Ma Mère (2004) from Johnny Web (Uncle Scoopy; Greg Wroblewski)

Ma Mère is adapted from a 1962 book by a French "moral theorist" named Georges Bataille. I guess a moral theorist is something like a novelist, except without those pesky obligations to characterization and narrative structure. It's a profession with a long and distinguished history in France, dating back at least as far as the grandfather of all so-called moral theorists, the notorious Marquis de Sade. In fact, France is the only country where it is not necessary to write in "moral theorist" as your profession on a blank line of your tax return. They have a pre-coded checkbox for it. And they only have six checkboxes altogether: teacher, legionnaire, shopkeeper, chef, moral theorist, and "other." I guess I should have been French, because I really wanted to major in moral theory at school, but they only teach it at the Sorbonne, and I couldn't get in. My grades were good enough, but I was eliminated because I don't have a dueling scar. I then decided to change my major and go to Heidelberg instead, because the Germans will waive the dueling scar requirement if you're willing to wear a monocle.

It's now patently obvious that I would have made a terrible moral theorist anyway. For example, when evaluating the moral implications of adapting an aloof, perverse 1962 novel to modern times, my first question would have been "why?" Wrong response. Christophe Honoré, the writer/director of this film by-passed the trivial "why?" question and proceeded directly to "how?" And, by God, he nailed it. For example, the 17-year-old in the story spends most of his time weeping, gnashing his teeth, and praying to the Virgin Mary. He says things like ... oh, why bother with things "like" what he says? Here's exactly what he says:



Wow! Did Honoré nail the spirit and lingo of today's youth, or what? You'd never know that was written in an earlier age. He must have had a sound camera planted right in the locker room at the local high school!

Philip French of The Observer described the film as follows:

Ma Mère, based on a novel by the late, pretentious writer Georges Bataille, is a laughable movie set in the Canaries about a French widow (Isabelle Huppert) degrading herself and involving her 17-year-old son in polymorphous sexual activities to help him get over his terrible father's death and his devotion to her.

The original moral theorist, the good Marquis himself, would be quite pleased with this film, which includes various forms of sadism, degradation, and depravity. As you might guess from the title, the young man and his mother have an Oedipal relationship, but it is not enough for the son to give mom the ol' in-out. That would be insufficiently theoretical, morally speaking. Instead the mother and son tease one another until the great moment finally arrives, at which time he cuts her stomach with a surgical knife, then starts feeling her wound with one hand while masturbating with the other. Mom says, "the only sin in what we are about to do is wanting to survive it," and then cuts her own throat with the scalpel. As she gurgles her final sounds, sonny boy continues to masturbate furiously.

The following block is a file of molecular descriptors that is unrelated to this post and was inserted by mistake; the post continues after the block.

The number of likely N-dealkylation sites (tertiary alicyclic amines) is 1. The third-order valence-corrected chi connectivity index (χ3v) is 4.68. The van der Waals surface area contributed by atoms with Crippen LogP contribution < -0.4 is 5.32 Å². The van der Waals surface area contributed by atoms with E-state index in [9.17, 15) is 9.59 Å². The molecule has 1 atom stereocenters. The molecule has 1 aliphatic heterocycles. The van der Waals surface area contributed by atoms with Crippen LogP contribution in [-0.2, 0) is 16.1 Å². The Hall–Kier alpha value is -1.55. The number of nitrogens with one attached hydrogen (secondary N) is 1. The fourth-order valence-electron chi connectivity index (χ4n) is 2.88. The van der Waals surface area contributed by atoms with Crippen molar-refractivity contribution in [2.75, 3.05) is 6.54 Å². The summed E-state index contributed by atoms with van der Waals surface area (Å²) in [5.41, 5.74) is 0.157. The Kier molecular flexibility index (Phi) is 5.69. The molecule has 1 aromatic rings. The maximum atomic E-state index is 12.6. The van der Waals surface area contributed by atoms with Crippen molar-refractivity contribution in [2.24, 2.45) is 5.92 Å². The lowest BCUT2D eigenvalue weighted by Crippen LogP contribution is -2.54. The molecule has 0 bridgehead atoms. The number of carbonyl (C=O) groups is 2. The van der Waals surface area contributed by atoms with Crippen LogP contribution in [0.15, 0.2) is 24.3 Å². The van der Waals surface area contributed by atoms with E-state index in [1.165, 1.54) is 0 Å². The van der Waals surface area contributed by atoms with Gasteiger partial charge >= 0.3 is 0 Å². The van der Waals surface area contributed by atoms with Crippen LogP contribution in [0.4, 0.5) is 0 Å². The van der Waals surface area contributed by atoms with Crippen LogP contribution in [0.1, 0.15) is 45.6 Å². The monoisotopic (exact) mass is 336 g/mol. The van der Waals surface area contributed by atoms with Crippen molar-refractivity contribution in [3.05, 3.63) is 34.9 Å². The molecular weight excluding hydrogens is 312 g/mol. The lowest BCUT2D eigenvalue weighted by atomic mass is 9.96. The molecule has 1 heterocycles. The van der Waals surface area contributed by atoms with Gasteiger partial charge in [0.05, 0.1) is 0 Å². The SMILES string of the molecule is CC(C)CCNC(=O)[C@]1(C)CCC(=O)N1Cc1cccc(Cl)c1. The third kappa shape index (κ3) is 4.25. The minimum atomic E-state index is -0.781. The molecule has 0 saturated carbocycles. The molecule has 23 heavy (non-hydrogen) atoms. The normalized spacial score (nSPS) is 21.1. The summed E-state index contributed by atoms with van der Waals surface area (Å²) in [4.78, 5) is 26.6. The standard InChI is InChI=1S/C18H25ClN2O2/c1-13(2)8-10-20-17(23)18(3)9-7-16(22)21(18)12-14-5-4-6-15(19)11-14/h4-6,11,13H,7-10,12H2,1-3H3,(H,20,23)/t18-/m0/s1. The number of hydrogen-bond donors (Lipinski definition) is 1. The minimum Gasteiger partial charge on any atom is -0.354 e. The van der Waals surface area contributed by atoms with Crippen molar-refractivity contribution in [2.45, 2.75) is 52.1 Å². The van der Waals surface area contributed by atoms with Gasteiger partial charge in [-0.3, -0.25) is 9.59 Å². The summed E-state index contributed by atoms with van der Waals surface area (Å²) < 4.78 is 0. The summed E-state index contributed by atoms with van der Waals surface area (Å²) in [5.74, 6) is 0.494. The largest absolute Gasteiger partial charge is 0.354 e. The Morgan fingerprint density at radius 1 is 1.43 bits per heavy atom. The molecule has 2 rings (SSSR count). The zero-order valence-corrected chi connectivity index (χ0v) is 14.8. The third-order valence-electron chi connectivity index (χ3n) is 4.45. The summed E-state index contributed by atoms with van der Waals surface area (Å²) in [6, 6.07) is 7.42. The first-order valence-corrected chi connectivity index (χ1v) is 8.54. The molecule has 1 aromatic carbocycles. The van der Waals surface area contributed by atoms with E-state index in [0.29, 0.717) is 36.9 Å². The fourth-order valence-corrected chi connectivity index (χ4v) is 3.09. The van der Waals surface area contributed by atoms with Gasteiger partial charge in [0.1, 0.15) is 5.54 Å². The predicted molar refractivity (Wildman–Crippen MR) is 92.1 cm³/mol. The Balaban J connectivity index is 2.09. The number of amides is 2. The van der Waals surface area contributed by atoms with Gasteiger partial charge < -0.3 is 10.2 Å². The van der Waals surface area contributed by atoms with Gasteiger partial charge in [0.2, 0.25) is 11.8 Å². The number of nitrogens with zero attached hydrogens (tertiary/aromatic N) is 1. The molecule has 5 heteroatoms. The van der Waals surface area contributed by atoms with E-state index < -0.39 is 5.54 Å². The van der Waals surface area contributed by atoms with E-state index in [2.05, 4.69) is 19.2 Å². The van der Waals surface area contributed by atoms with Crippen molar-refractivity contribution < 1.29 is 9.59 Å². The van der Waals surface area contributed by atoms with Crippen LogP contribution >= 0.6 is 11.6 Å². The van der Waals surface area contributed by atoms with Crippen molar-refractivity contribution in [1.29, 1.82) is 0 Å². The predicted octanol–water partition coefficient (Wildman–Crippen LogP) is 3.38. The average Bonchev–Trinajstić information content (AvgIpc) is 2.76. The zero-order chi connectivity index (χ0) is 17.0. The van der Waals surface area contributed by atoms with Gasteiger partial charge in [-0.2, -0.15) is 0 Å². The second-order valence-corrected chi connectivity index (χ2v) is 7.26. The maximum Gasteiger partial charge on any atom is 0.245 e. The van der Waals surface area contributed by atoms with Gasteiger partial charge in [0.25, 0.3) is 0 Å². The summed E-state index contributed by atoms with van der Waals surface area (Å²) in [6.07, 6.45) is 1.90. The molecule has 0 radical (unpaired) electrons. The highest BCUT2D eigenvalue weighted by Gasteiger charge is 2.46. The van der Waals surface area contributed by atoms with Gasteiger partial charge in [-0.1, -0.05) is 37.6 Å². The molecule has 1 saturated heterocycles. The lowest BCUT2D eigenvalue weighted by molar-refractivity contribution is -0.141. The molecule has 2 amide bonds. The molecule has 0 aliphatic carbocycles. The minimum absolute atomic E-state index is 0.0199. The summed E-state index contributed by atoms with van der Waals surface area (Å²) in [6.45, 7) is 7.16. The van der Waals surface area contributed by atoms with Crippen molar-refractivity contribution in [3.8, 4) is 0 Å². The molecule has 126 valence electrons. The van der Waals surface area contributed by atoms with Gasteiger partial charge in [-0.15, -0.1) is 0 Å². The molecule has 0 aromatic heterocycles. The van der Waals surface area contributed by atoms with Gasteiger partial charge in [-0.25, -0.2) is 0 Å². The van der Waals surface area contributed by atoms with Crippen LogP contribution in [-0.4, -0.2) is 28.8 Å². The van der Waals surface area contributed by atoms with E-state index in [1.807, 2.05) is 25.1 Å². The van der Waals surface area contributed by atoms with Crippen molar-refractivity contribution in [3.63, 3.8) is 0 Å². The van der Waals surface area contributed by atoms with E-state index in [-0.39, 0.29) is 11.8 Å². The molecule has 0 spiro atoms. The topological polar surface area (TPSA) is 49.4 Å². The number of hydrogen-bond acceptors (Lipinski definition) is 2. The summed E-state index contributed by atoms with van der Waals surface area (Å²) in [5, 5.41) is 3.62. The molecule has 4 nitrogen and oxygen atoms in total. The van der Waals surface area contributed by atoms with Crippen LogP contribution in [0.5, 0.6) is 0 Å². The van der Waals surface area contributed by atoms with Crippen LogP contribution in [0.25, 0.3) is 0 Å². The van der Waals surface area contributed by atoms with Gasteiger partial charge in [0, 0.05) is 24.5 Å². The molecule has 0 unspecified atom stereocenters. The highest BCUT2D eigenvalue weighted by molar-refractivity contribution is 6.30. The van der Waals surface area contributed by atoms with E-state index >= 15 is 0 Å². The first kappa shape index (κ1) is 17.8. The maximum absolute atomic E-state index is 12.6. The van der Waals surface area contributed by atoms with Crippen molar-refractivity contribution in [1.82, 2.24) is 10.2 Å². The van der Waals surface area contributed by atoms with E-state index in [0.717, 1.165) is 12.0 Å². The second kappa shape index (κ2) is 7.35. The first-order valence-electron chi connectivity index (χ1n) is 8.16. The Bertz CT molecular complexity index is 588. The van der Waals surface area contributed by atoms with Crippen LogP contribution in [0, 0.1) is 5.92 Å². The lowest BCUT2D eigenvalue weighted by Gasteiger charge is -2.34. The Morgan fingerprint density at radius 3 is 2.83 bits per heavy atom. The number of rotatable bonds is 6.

When the lad attends mom's wake, the musical score plays the famous Turtles song "Happy Together!"

Now THAT is moral theory at work!

And fun for the whole family.



  • widescreen anamorphic (16x9)
  • one deleted scene and an alternate ending
  • in French with optional English subtitles
  • interviews with the director and one of the stars


  • Emma de Caunes - all
  • Joanna Preis - all
  • Isabelle Huppert - side of hips and see-through slip
  • Louis Garrel - all
  • Various others on the beach and at an orgy

The Critics Vote ...

  • British consensus out of four stars: one and a half stars. Guardian 1/5, BBC 3/5.

The People Vote ...

  • It grossed $70,000 in the USA, $50,000 in Italy.
The meaning of the IMDb score: 7.5 usually indicates a level of excellence equivalent to about three and a half stars from the critics. 6.0 usually indicates lukewarm watchability, comparable to approximately two and a half stars from the critics. The fives are generally not worthwhile unless they are really your kind of material, equivalent to about a two star rating from the critics, or a C- from our system. Films rated below five are generally awful even if you like that kind of film - this score is roughly equivalent to one and a half stars from the critics or a D on our scale. (Possibly even less, depending on just how far below five the rating is.

My own guideline: A means the movie is so good it will appeal to you even if you hate the genre. B means the movie is not good enough to win you over if you hate the genre, but is good enough to do so if you have an open mind about this type of film. C means it will only appeal to genre addicts, and has no crossover appeal. (C+ means it has no crossover appeal, but will be considered excellent by genre fans, while C- indicates that it we found it to be a poor movie although genre addicts find it watchable). D means you'll hate it even if you like the genre. E means that you'll hate it even if you love the genre. F means that the film is not only unappealing across-the-board, but technically inept as well. Any film rated C- or better is recommended for fans of that type of film. Any film rated B- or better is recommended for just about anyone. We don't score films below C- that often, because we like movies and we think that most of them have at least a solid niche audience. Now that you know that, you should have serious reservations about any movie below C-.

Based on this description, it's a D. It is so completely out of touch with human behavior that it's not possible to tell whether it is serious. It seems like the sort of thing the Police Squad guys would have created if they had been spoofing French movies instead of cop flicks.

Return to the Movie House home page